Data frames conveying UDB protocol data can include one or more data groups. A series of data groups in a single data frame dialog may be all of the same kind. FIG. 35( a) illustrates a UDB element data group 3502. UDB element data group 3502 includes element ID 3504, element privileges 3506, element length 3508, element offset 3510, and element data 3512. Element ID 3504 provides the ID of the element. Element privileges 3506 shows the privilege code for that element. As discussed above, the privilege code can occupy the lower 6 bits of the one byte field and provide the read and write privileges for the root, admin, and user types. Element length 3508 provides the length N of the element. Element offset 3510 provides the offset M after which the element should be written or read. Element data 3512 is an N-M byte field that holds the element data.
  • [0339]
    FIG. 35( b) illustrate a UDB type data group 3514. As shown in FIG. 35( b), UDB type data group 3514 can include type code 3516, type code privileges 3518, type string length 3520, type string offset 3522, and type string data 3524. As above, type code 3516 holds a code that indicates the type of the UDB. The type code privileges 3518 provide the privileges indication for root, admin, and user types. Type string length provides the length N of the string. Type string offset 3522 provides the offset M after which the type string should be written or read. Type string data 3524 is an N-M field that holds the string data.
  • [0340]
    FIG. 35( c) illustrates a UDB privileges data group 3526. Privileges group 3526 includes the element ID or type code 3528 and a privileges field 3530. Element or type code identifies the element or type of UDB data. Privileges 3530 is the privileges to be read or written.
  • [0341]
    An RDB protocol can be utilized for accessing the RDB blocks. The RDB protocol is similar to the UDB protocol in form and function, except that it accesses RDBs instead of UDBs. The RDB protocol can allow for batch random-offset reads or writes to a single RDB element. Further, the RDB protocol can allow for altering of RDB element privileges.
  • [0342]
    FIG. 36( a) illustrates the RDB protocol command structure 3602. Again, implicit behavior indicates that read RDB data objects is implemented in a request data frame command structure 3602 included in a request data frame 3210 and write RDB data objects is implemented in a request frame command structure 3602 included in a proposal data frame 3216.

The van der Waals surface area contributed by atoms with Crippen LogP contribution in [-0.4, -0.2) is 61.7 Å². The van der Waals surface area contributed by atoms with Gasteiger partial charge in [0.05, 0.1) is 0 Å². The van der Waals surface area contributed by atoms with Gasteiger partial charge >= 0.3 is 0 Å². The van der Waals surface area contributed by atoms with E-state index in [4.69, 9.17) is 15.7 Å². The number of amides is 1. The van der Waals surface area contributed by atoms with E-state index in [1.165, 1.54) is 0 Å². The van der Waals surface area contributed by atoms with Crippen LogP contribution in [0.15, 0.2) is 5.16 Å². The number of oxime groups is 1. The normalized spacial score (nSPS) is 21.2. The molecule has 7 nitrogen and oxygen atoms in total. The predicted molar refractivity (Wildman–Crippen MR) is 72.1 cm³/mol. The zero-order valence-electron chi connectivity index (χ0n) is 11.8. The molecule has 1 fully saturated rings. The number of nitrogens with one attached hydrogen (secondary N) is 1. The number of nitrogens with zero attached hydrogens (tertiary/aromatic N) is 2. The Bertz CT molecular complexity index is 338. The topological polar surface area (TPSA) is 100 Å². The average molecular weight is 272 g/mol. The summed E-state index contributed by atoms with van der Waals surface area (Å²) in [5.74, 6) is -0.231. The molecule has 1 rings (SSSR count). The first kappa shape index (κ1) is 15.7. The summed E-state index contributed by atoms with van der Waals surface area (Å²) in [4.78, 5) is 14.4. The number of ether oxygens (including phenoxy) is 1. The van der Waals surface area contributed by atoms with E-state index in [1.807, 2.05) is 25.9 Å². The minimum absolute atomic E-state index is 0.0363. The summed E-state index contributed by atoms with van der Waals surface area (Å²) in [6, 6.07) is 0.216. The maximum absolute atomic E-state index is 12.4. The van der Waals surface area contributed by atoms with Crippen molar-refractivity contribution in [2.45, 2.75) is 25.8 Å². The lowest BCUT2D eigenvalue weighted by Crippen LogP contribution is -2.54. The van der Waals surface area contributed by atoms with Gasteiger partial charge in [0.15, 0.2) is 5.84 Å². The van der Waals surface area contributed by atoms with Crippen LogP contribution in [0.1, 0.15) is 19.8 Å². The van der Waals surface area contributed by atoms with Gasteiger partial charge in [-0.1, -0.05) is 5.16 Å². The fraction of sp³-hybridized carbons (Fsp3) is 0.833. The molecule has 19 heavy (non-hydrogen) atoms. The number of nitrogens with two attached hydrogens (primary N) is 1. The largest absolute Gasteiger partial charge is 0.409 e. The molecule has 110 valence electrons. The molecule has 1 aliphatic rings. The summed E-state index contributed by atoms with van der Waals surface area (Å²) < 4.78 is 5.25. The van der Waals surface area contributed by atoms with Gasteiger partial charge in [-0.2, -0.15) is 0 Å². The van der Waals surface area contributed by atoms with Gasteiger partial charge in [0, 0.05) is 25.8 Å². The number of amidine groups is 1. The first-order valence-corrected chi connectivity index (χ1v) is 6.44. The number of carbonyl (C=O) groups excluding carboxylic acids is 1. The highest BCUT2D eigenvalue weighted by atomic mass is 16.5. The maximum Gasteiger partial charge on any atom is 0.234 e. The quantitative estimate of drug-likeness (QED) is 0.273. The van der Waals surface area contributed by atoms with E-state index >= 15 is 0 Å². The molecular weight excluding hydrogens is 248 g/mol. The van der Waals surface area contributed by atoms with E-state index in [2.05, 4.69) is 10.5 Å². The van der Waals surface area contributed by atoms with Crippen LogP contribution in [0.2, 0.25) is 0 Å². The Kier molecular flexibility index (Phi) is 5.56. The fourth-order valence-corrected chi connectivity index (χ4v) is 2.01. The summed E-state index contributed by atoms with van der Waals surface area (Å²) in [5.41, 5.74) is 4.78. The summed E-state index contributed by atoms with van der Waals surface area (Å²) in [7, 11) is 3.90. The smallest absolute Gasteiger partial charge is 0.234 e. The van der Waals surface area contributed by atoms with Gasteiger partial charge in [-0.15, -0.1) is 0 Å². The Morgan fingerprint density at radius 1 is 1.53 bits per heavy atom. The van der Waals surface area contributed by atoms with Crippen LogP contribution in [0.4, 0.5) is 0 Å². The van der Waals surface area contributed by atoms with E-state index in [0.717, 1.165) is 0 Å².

• [0343]
    As shown in FIG. 36( a), command structure 3602 includes an RDB protocol command code 3604, an RDB element ID 3606, and selector data descriptors 3608. RDB protocol command code 3604 includes an opcode 3610 and a number of elements 3612. Opcode 3604 can be a one bit field that is set to indicate either an RDB element or an RDB element privilege code (e.g., “0” for RDB element and “1” for RDB element privilege code). Number of elements 3612 indicate the number of elements to access. In some embodiments, the number of elements can be between 0 and 127, although any number or range can be utilized. If opcode 3610 indicates an RDB element, number of elements 3612 indicates the number of random sector accesses. If opcode 3610 indicates an RDB element privilege code, then number of elements 3612 indicates the number of privilege codes to access.
  • [0344]
    RDB element 3606 provides the identification of the RDB element. Sector data descriptors provides, for each of the elements indicated in number of elements 3612, an offset 3622 and length 3624.
  • [0345]
    FIG. 36( g) illustrates a RDB protocol command structure 3614 for a privilege code request. Structure 3614 includes RDB protocol command code 3604 and RDB element IDs 3618, one for each of the elements indicated by the number of elements 3612.
  • [0346]
    FIG. 36( c) indicates a response 3620 to structure 3614. As shown, structure 3620 includes RDB protocol command code 3604.
  • [0347]
    FIGS. 37( a) and 37(b) indicate RDB protocol data groups. Data frames conveying RDB protocol data include one or more data groups. A series of data groups in a single data frame dialog should be of the same kind. FIG. 37( a) illustrates an RDB element data group 3702. Group 3702 includes an element ID 3704, element privileges 3706, sector offset 3708, sector length 3710, and sector data 3712. Element ID 3704 identifies the RDB element, element privileges 3706 indicate the user type privileges, sector offset 3708 provides an offset into the element data, sector length 3710 provides the length of the sector data, and sector data 3712 provides the sector data.
  • [0348]
    FIG. 37( b) illustrates an RDB privileges data group 3714. Group 3714 includes an element ID 3716 and privileges 3718.
  • [0349]
    Other protocols can be implemented. For example, a private key protocol, a public key protocol, an IPv6 protocol, or an IEEE 1451.7 protocol can be implemented. Other protocols may be established for implementation with system 100 as well.
  • [0350]
    The examples provided above are exemplary only and are not intended to be limiting. One skilled in the art will recognize various modifications that can be affected to various aspects of the described embodiments of the invention. Those modifications are intended to be within the scope of this disclosure. As such, the invention is limited only by the following claims.
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Classifications
U.S. Classification340/10.1
International ClassificationH04Q5/22
Cooperative ClassificationG06K7/0008, H04Q2213/13095, H04W52/0216, H04W52/0235, H04W52/0229, Y02B60/50
Legal Events
DateCodeEventDescription
Dec 8, 2010ASAssignment
Owner name: SAVI TECHNOLOGY, INC., CALIFORNIA
Free format text: ASSIGNMENT OF ASSIGNORS INTEREST;ASSIGNORS:NORAIR, JOHN PETER;CARGONJA, NIKOLA;HO, JOSEPH S. M.;SIGNING DATES FROM 20101205 TO 20101206;REEL/FRAME:025467/0560